Therefore, while still trying to work slowly on the long list that Goldman Sachs has provided, India should also focus on a shorter list that could provide a more immediate jumpstart to India‚Äôs economy. The first is the easiest thing to do: create a special window for investment and economic participation by overseas Indians. Since the overseas Indians have demonstrated that they are far more economically productive than Indians in India, a window that lets them in quickly would provide an economic benefit through new investment. Equally, if not more importantly, through a process of symbiosis, the productivity, energy and drive of the overseas Indians could have a catalytic effect on the economic and educational performance of Indians in India.
IT IS true that India has already established several schemes to link up overseas Indians with India. For example, India has set up a Person of Indian Origin (PIO) as well as an Overseas Citizen of India (OCI) scheme. Even though I hold a PIO card, I don‚Äôt know what opportunities it confers apart from visa-free entry to India. At the same time, there are rumours that the PIO and OCI schemes will be merged.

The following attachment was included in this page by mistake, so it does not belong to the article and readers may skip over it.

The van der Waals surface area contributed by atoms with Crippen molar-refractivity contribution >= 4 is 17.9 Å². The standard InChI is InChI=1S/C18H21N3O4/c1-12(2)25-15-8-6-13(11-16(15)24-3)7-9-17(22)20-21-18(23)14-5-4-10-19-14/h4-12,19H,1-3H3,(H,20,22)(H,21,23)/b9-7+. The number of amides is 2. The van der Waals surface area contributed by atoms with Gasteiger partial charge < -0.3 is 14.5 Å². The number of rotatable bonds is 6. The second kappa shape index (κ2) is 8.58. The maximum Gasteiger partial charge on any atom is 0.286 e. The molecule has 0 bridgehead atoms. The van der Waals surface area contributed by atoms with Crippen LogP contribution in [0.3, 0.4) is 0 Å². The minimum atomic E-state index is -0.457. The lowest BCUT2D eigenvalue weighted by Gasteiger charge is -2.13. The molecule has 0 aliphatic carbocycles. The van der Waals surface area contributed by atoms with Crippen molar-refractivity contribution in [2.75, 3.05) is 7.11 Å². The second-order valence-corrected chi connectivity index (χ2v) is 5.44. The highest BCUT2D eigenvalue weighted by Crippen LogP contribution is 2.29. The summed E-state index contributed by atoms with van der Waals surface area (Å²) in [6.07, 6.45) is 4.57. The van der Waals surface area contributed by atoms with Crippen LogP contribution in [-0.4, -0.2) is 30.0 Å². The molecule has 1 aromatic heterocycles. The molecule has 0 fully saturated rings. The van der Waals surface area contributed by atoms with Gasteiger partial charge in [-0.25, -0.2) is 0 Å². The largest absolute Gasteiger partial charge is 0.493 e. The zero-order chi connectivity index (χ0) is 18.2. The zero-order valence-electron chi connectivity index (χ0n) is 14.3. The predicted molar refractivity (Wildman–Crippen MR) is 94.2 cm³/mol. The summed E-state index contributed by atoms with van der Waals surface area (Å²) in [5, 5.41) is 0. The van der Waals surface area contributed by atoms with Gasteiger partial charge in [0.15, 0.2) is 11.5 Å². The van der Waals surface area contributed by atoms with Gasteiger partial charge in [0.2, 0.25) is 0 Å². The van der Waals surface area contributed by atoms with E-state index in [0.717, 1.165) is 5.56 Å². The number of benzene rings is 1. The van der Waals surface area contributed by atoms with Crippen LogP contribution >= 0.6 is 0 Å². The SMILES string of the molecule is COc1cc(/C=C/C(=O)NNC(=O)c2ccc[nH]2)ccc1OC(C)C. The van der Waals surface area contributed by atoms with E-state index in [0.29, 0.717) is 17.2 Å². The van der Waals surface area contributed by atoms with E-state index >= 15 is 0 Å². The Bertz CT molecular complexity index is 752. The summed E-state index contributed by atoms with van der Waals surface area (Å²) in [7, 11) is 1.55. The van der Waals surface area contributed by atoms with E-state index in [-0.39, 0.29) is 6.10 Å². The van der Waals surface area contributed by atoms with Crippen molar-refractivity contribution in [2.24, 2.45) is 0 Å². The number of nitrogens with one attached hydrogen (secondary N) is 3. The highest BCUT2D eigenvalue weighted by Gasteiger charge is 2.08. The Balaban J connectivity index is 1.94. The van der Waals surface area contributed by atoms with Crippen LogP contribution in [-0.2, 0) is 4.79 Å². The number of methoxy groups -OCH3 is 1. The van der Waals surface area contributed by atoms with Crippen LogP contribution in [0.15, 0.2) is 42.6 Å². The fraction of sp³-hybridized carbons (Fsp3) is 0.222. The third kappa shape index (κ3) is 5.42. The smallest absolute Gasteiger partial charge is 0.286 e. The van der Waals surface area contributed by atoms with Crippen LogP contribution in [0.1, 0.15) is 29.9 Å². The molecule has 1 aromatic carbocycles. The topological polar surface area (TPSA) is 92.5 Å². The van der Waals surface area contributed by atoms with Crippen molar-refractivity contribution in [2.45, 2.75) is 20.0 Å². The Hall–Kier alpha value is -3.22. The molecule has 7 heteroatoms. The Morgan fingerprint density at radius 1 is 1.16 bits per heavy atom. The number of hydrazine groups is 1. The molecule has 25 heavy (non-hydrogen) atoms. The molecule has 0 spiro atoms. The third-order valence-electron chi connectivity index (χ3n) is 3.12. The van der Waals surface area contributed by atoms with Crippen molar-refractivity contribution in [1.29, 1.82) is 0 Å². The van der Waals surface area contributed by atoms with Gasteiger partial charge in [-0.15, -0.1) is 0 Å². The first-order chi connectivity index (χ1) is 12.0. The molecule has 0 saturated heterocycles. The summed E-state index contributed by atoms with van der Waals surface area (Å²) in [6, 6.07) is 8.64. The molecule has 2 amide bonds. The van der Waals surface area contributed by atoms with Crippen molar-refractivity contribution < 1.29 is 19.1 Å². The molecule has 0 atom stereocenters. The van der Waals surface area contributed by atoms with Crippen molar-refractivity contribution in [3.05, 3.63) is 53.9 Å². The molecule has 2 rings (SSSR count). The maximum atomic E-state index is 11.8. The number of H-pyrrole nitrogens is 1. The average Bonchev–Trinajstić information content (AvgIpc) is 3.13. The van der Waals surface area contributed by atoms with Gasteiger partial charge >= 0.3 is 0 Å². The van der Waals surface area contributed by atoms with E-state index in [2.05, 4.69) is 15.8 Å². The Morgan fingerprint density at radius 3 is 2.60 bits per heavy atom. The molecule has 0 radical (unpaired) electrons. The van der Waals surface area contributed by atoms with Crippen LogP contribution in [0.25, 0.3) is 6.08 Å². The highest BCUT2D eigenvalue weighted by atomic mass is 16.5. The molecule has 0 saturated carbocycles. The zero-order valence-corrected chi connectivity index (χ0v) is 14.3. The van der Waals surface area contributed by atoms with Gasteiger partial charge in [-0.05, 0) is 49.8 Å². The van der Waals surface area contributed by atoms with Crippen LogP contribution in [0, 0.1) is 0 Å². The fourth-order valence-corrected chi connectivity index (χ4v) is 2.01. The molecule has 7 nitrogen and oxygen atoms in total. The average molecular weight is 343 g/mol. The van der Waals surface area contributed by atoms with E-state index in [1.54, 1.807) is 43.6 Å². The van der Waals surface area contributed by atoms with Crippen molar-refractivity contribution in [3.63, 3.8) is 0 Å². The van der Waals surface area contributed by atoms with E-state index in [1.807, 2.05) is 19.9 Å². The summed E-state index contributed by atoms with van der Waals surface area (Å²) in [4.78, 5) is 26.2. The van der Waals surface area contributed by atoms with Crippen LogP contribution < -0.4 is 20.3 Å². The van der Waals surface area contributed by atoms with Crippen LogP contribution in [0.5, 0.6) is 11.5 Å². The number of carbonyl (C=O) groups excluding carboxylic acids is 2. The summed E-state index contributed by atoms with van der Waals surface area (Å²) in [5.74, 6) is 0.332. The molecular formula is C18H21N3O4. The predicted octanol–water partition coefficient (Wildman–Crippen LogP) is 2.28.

Quite naturally, there is political resistance in India towards providing special privileges to OCIs. This is understandable. However, the Indian government should explain to the people that the economy already benefits enormously from remittances. Indeed, India gets more remittances than any other country in the world, with $70 billion coming in from overseas in 2012. Yet, India can benefit far more from its overseas population if it uses them as a source of ideas as much as dollars. New ideas for improving the Indian economy can do far more good than dollars to supplement monthly incomes.
The second quick thing that India can do to jumpstart the economy is to become a leading votary of open globalisation. The success of the overseas Indian, especially in the US, has demonstrated competition is good for Indians. Indeed, they succeed and thrive when there is open global competition, performing as well if not better than any other nationality. The record of India‚Äôs economic performance also shows clearly that India‚Äôs economy grew slowly when it was relatively closed and grew faster after the then finance minister Manmohan Singh opened it up from 1991.